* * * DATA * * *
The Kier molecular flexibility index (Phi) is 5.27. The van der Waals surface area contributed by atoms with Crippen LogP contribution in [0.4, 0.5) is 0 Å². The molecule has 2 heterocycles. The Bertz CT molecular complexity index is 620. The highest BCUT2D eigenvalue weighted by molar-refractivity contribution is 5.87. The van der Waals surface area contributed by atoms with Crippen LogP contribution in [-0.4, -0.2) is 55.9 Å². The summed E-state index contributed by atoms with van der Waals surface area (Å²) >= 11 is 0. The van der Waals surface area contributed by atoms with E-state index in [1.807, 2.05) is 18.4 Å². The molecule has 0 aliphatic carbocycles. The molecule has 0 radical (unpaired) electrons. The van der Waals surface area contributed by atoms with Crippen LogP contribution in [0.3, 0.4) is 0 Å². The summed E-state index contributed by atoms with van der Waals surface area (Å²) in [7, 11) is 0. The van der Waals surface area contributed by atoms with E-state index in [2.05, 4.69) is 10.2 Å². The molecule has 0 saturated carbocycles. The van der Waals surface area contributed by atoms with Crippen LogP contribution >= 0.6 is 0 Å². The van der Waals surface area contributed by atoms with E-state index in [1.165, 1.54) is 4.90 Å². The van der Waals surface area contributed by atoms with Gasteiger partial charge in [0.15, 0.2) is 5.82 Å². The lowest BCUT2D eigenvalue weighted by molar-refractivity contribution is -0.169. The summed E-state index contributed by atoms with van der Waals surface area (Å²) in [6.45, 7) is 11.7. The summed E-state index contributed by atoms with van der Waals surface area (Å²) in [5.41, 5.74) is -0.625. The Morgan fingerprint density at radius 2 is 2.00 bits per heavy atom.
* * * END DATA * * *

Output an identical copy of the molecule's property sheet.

The Kier molecular flexibility index (Phi) is 5.27. The van der Waals surface area contributed by atoms with Crippen LogP contribution in [0.4, 0.5) is 0 Å². The molecule has 2 heterocycles. The Bertz CT molecular complexity index is 620. The highest BCUT2D eigenvalue weighted by molar-refractivity contribution is 5.87. The van der Waals surface area contributed by atoms with Crippen LogP contribution in [-0.4, -0.2) is 55.9 Å². The summed E-state index contributed by atoms with van der Waals surface area (Å²) >= 11 is 0. The van der Waals surface area contributed by atoms with E-state index in [1.807, 2.05) is 18.4 Å². The molecule has 0 aliphatic carbocycles. The molecule has 0 radical (unpaired) electrons. The van der Waals surface area contributed by atoms with Crippen LogP contribution in [0.3, 0.4) is 0 Å². The summed E-state index contributed by atoms with van der Waals surface area (Å²) in [7, 11) is 0. The van der Waals surface area contributed by atoms with E-state index in [2.05, 4.69) is 10.2 Å². The molecule has 0 saturated carbocycles. The van der Waals surface area contributed by atoms with Crippen LogP contribution >= 0.6 is 0 Å². The van der Waals surface area contributed by atoms with E-state index in [1.165, 1.54) is 4.90 Å². The van der Waals surface area contributed by atoms with Gasteiger partial charge in [0.15, 0.2) is 5.82 Å². The lowest BCUT2D eigenvalue weighted by molar-refractivity contribution is -0.169. The summed E-state index contributed by atoms with van der Waals surface area (Å²) in [6.45, 7) is 11.7. The summed E-state index contributed by atoms with van der Waals surface area (Å²) in [5.41, 5.74) is -0.625. The Morgan fingerprint density at radius 2 is 2.00 bits per heavy atom.